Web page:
Aunt Moss came into the kitchen to make her breakfast just then. “What are you making?” she asked Benson.

“A terrible mess,” Benson said sadly. “I wanted to make a pudding for a surprise.”

Aunt Moss put her finger into the mixture and tasted it. “Mmm, it tastes…unusual. Which spices did you put in?”

“Cardamom, and ginger, and a bit of chili, but not too much. I didn’t want it to be too hot.”

Aunt Moss and Benson’s mother looked at each other. “I’ll go and get Lillibet,” Aunt Moss said.

When Aunt Lillibet came out, the first thing she said was, “Well, Benson, what have you been up to? Don’t you know that the recipe for my pudding is a secret handed down from my mother and my grandmother, and her grandmother? You can’t just go and make a pudding, if you don’t know what you’re doing. You’ll just end up with a terrible mess that’s only fit for the compost.”

Benson looked so sad that Aunt Lillibet felt a little bit sorry. “Let’s have a look, and see what you’ve done.”

She looked into the bowl and was shocked. “What on earth did you put in it?” she asked. “Bananas? Oranges?”

“You said fruit,” Benson said.

“I meant sultanas and currants,” Lillibet said. “And what are these?”

“Raspberries,” Benson said. “I thought they would taste good.”

Lillibet snorted. She dipped her finger into the mixture and tasted it, then tasted it again. “Chilis? You put chilis in the pudding?”

“Only a tiny bit,” Benson said. He was just about ready to cry.

Lillibet humphed. “Well let’s see what we can do. It needs a lot more flour, to start with.” Benson moved away from the bowl, but Lillibet stopped him. “It’s your pudding, young man, come on, get to work.”

With Aunt Lillibet watching, Benson added more flour until she said stop. He added another egg, and then some more flour. Aunt Lillibet told him to add some cinnamon, and nutmeg, but not too much. They both stirred, and tasted, and added a tiny bit more cinnamon and just a bit more flour.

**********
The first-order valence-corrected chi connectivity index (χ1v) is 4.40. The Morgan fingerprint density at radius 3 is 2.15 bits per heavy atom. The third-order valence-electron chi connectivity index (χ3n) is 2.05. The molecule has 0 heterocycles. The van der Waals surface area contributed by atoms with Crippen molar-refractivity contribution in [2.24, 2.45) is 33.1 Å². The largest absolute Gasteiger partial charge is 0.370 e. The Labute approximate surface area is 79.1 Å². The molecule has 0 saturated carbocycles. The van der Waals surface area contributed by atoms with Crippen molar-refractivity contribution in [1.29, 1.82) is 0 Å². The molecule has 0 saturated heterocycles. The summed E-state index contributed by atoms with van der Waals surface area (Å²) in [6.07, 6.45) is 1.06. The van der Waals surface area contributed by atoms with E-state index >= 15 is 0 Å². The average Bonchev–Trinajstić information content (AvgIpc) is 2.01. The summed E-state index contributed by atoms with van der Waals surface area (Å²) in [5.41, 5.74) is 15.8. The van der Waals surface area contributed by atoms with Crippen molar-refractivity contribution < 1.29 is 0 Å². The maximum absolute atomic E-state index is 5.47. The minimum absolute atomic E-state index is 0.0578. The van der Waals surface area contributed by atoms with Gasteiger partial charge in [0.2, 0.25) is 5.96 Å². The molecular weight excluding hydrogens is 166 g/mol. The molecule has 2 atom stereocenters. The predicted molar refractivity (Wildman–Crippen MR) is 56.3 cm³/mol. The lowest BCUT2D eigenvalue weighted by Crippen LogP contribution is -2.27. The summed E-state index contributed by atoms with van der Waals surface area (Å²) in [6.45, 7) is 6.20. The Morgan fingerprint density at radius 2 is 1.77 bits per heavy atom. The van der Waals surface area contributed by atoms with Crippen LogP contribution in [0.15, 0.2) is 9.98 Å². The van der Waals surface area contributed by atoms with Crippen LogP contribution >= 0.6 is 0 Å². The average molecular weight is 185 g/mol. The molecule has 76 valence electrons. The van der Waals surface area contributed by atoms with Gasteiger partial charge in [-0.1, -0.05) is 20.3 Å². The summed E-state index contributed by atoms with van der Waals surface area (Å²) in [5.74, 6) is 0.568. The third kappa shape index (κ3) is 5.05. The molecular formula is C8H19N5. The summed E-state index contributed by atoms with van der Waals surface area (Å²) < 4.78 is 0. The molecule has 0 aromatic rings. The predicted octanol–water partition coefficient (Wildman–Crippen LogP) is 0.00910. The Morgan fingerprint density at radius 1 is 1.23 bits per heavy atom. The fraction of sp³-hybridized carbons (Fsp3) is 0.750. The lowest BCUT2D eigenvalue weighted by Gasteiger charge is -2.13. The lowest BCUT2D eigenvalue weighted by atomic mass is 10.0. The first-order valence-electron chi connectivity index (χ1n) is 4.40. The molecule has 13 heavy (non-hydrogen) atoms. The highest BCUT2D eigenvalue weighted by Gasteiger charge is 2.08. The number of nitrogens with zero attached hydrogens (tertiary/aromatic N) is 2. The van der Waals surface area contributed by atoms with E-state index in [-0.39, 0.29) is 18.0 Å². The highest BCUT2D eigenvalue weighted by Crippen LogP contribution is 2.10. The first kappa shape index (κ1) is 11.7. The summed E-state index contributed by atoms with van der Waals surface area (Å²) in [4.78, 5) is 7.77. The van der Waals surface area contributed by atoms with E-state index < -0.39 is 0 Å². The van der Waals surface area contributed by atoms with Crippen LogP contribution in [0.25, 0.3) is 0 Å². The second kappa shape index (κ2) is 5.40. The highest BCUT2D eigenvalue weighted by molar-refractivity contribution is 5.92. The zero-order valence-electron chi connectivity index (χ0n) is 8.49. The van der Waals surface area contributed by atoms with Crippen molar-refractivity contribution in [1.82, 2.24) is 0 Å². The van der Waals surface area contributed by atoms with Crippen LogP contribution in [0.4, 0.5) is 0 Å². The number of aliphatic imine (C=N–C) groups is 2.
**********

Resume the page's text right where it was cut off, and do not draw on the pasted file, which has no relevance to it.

“All right, I think that’s the best we can do,” Lillibet said. “I don’t know how it’s going to turn out, but let’s cook it and see.”

While it was cooking, they all had breakfast, and then Benson had to wash up all the cooking things, and clean up the kitchen, which had somehow gotten very messy, with flour and sugar and eggshells and banana skins everywhere. It was so messy that he even had to wash the floor. After a long time Benson’s pudding was cooked, but they had to wait for it to cool before they could try it.

“It looks… unusual,” Aunt Moss said.

“My grandmother always said that the proof of the pudding is in the eating,” Lillibet said. “It doesn’t matter how it looks, it’s how it tastes.”

She cut very small pieces, and everyone tried it.

Benson’s mother said, “It’s quite nice, really, once you get over the unexpected bits.”

Aunt Moss asked for a second piece. “I like it, Benson. I think the turtles would love it.”

Aunt Lillibet said, “Well for a first try it’s not too bad, young man. But leave out the chili next time.”

Benson thought it would be a good idea to leave out the tomatoes too, but he didn’t say anything.